Tip of the Day
Once you’re offered a new job, it’s time to negotiate your salary, time off and other benefits. You can’t do this in a vacuum. As in every other part of the job-hunting process, the more you know about the employer and its business, the better chance you have of getting what you want.
Before you begin discussing salary, determine a preliminary compensation range that’s appropriate for someone with your skills and experience. You can find the information you need in salary surveys from trade publications and associations, plus data from compensation websites. Also, get feedback from colleagues, IT managers (when you can) and recruiters to customize your range.
Since salaries are influenced by local competition and economic conditions, employer size, benefit packages and sector profitability, you need human intelligence to extrapolate the data. For example, financial services companies in New York may be willing to pay a premium for professionals with five years of ERP experience, but it may be difficult to get a higher salary in markets that are flush with qualified candidates.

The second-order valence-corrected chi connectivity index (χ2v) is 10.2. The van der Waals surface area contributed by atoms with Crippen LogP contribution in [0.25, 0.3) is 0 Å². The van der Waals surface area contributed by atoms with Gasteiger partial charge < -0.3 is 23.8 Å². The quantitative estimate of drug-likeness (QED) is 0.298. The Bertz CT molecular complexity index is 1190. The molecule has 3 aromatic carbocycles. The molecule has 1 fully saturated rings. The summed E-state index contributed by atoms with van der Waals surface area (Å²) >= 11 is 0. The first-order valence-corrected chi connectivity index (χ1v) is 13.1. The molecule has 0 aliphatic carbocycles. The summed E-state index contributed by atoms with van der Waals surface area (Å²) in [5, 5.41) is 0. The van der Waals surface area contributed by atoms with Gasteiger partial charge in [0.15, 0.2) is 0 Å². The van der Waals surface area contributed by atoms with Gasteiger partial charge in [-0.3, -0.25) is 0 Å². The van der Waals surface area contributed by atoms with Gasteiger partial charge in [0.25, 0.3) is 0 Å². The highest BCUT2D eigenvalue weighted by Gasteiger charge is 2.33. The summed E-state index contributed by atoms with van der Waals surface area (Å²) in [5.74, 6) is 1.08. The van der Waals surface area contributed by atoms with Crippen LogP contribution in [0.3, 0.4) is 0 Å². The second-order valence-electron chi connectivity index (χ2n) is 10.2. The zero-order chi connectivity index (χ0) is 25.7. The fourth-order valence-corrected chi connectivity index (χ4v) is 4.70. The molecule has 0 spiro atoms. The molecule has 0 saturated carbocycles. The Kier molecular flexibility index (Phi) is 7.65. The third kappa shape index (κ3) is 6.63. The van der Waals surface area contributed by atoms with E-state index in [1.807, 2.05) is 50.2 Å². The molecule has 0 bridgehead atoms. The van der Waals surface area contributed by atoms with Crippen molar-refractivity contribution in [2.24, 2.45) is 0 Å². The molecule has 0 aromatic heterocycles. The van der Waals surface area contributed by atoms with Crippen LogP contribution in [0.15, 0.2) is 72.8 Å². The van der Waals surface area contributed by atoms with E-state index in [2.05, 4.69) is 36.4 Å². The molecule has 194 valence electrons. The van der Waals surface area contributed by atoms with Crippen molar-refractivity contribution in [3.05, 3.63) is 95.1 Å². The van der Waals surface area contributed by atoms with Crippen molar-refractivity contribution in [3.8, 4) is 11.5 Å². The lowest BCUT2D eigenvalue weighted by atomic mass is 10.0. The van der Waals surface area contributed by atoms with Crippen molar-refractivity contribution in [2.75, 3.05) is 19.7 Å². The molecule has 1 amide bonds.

Keep in mind that titles have little bearing on compensation. To establish a realistic range, review the job’s requirements and assume that your salary will fall somewhere in the middle. Then, consider your own strengths and weaknesses to determine how they impact your worth.